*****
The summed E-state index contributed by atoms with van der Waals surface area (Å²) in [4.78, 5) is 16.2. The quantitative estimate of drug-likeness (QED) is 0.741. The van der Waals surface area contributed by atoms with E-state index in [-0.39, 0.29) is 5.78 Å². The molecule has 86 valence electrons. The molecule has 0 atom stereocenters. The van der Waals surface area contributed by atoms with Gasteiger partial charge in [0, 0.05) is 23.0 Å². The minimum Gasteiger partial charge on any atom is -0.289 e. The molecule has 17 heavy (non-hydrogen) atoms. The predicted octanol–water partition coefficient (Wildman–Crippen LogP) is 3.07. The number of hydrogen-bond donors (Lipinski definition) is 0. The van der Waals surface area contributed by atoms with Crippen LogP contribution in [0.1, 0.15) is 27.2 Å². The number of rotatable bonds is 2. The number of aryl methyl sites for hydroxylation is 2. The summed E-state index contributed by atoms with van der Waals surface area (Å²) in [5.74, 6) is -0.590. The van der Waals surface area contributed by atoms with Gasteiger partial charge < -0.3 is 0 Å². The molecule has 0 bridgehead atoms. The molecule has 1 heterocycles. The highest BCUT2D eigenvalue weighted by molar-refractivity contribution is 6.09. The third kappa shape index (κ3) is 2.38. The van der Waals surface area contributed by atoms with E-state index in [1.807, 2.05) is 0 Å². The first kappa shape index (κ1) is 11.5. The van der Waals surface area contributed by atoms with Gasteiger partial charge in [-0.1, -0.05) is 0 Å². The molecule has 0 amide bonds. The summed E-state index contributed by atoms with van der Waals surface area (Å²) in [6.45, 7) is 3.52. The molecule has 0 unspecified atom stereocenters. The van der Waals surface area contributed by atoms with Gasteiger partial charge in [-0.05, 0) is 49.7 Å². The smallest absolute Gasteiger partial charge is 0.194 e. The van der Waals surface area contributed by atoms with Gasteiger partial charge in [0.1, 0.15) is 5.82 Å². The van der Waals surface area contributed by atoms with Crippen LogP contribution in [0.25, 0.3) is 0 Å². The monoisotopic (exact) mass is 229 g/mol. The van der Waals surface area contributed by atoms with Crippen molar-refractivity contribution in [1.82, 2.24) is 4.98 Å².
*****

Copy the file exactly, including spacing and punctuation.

The summed E-state index contributed by atoms with van der Waals surface area (Å²) in [4.78, 5) is 16.2. The quantitative estimate of drug-likeness (QED) is 0.741. The van der Waals surface area contributed by atoms with E-state index in [-0.39, 0.29) is 5.78 Å². The molecule has 86 valence electrons. The molecule has 0 atom stereocenters. The van der Waals surface area contributed by atoms with Gasteiger partial charge in [0, 0.05) is 23.0 Å². The minimum Gasteiger partial charge on any atom is -0.289 e. The molecule has 17 heavy (non-hydrogen) atoms. The predicted octanol–water partition coefficient (Wildman–Crippen LogP) is 3.07. The number of hydrogen-bond donors (Lipinski definition) is 0. The van der Waals surface area contributed by atoms with Crippen LogP contribution in [0.1, 0.15) is 27.2 Å². The number of rotatable bonds is 2. The number of aryl methyl sites for hydroxylation is 2. The summed E-state index contributed by atoms with van der Waals surface area (Å²) in [5.74, 6) is -0.590. The van der Waals surface area contributed by atoms with Gasteiger partial charge < -0.3 is 0 Å². The molecule has 0 bridgehead atoms. The molecule has 1 heterocycles. The highest BCUT2D eigenvalue weighted by molar-refractivity contribution is 6.09. The third kappa shape index (κ3) is 2.38. The van der Waals surface area contributed by atoms with E-state index in [1.807, 2.05) is 0 Å². The first kappa shape index (κ1) is 11.5. The van der Waals surface area contributed by atoms with Gasteiger partial charge in [-0.1, -0.05) is 0 Å². The molecule has 0 amide bonds. The summed E-state index contributed by atoms with van der Waals surface area (Å²) in [6.45, 7) is 3.52. The molecule has 0 unspecified atom stereocenters. The van der Waals surface area contributed by atoms with Gasteiger partial charge in [-0.05, 0) is 49.7 Å². The smallest absolute Gasteiger partial charge is 0.194 e. The van der Waals surface area contributed by atoms with Gasteiger partial charge in [0.1, 0.15) is 5.82 Å². The van der Waals surface area contributed by atoms with Crippen LogP contribution in [0.25, 0.3) is 0 Å². The monoisotopic (exact) mass is 229 g/mol. The van der Waals surface area contributed by atoms with Crippen molar-refractivity contribution in [1.82, 2.24) is 4.98 Å².